Early Modern Resilience and Resistance: Deadline July 29th, 2019
Session Title: Performing Medieval Drama in the 21st Century (A Panel Discussion) at the International Congress on Medieval Studies, Western Michigan University (2020)
Organizer: Kyle A. Thomas (Missouri State University)
Sponsered by the Medieval and Renaissance Drama Society (MRDS)
The theater has always been a place to push boundaries and explore the borders of what is accepted in society. The Medieval and Renaissance Drama Society invites abstracts for the 2020 Leeds International Medieval Congress on “Borders” to be delivered in a session about crossing different types of borders—be they geographic or social—within the context of drama and performance in the medieval and Renaissance periods.
Topics can include but are not limited to:
What is the relationship between irony and other literary techniques, including but not limited to humor? How do authors utilize irony and humor in their texts? Are humor and irony to be considered a literary tool to disguise a personal or political agenda? Or are they simply a resource to entertain their readers?
This panel seeks presentations that analyze or investigate the role of irony, humor, and laughter in texts from early modern to contemporary examples by Italian writers. This panel will provide participants with an opportunity to discuss various new and important perspectives on the use of humor and irony in Italian literature.
Early Modern Spain witnessed the birth of the literary and culturally significant picaresque genre with protagonists that existed in liminal spaces that allowed society to fashion them and in turn these pícaros to refashion themselves. Through autobiographies, letters and dialogues, they became manifested not only as beggars, buffoons, thieves, card sharks and prostitutes, but also as animals, actors, rich runaways and academics. This panel seeks papers in English or Spanish that examine how society fashions the picaresque genre’s protagonists and/or how pícaros shape themselves.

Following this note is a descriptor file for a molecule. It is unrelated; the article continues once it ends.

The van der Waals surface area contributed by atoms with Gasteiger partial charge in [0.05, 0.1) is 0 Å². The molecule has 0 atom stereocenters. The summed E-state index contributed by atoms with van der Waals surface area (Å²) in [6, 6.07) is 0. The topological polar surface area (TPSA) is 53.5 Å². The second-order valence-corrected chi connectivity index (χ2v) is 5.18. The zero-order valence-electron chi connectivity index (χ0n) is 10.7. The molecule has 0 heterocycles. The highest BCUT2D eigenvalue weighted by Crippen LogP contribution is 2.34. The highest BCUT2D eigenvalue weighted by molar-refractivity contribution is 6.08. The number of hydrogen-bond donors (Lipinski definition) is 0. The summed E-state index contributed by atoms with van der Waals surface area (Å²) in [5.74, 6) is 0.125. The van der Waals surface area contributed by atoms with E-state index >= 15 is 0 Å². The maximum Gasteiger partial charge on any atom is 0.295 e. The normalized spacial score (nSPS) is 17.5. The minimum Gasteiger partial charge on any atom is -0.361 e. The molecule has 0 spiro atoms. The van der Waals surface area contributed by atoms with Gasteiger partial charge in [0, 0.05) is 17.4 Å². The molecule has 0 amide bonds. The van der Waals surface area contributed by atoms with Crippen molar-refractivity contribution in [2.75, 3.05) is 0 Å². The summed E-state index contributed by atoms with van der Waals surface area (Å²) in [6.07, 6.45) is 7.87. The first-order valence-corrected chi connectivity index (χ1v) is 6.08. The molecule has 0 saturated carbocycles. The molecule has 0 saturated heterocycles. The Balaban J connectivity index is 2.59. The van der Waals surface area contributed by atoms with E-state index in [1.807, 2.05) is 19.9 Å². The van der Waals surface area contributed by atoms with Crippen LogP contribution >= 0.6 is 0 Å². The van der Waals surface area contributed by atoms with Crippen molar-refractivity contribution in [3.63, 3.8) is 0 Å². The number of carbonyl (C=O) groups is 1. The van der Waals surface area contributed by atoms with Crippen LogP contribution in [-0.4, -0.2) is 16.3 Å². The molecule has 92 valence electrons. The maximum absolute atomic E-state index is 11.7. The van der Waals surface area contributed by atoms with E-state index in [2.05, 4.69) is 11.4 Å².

Call for Papers
The Humanities and Social Sciences Fund Conference on
“Imagining the Renaissance / Defining the Jews”
Jerusalem, January 12-15 2020
The National Library of Israel
We are seeking proposals for a roundtable on innovative ways to engage students in medieval and/or early modern studies. This roundtable is intended to be a time for sharing ideas and discussing effective approaches to teaching medieval and early modern content. We are particularly interested in presentations which showcase specific lessons, activities, and methods that participants have found fruitful, have resulted in especially productive class meetings, or compelling student work. We invite proposals for short (8-10-minute) presentations. Presentations related to teaching courses in all disciplines are welcome. Relevant topics might include (but are not limited to):
UPDATE: New submission deadline July 7, 2019
November 7-9, 2019
Medieval & Renaissance
The wealth of material found in the Middle Ages and Renaissance continues to attract modern audiences with new creative works in areas such as fiction, film, and computer games, which make use of medieval and/or early modern themes, characters, or plots. This is a call for papers or panels dealing with any aspect of medieval or Renaissance representation in popular culture. Topics for this area include, but are not limited to the following:
-Modern portrayals of any aspect of Arthurian legends, Norse Mythology, Shakespeare
CALL FOR PAPERS: The Picaro and Picaresque Fiction (Panel)
Pacific Ancient and Modern Language Association (PAMLA) Conference
Call for Papers: SHARP @ RSA 2020
The Society for the History of Authorship, Reading & Publishing (SHARP) will sponsor up to four panels at the Renaissance Society of America’s annual meeting in Philadelphia, PA on 2-4 April, 2020. SHARP @ RSA brings together scholars working on any aspect of the creation, dissemination, and reception of manuscript and print and their digital remediation. We plan to sponsor at least two panels under the banner “New Voices in Book History,” so we welcome applications from participants new to RSA or SHARP, especially early career researchers.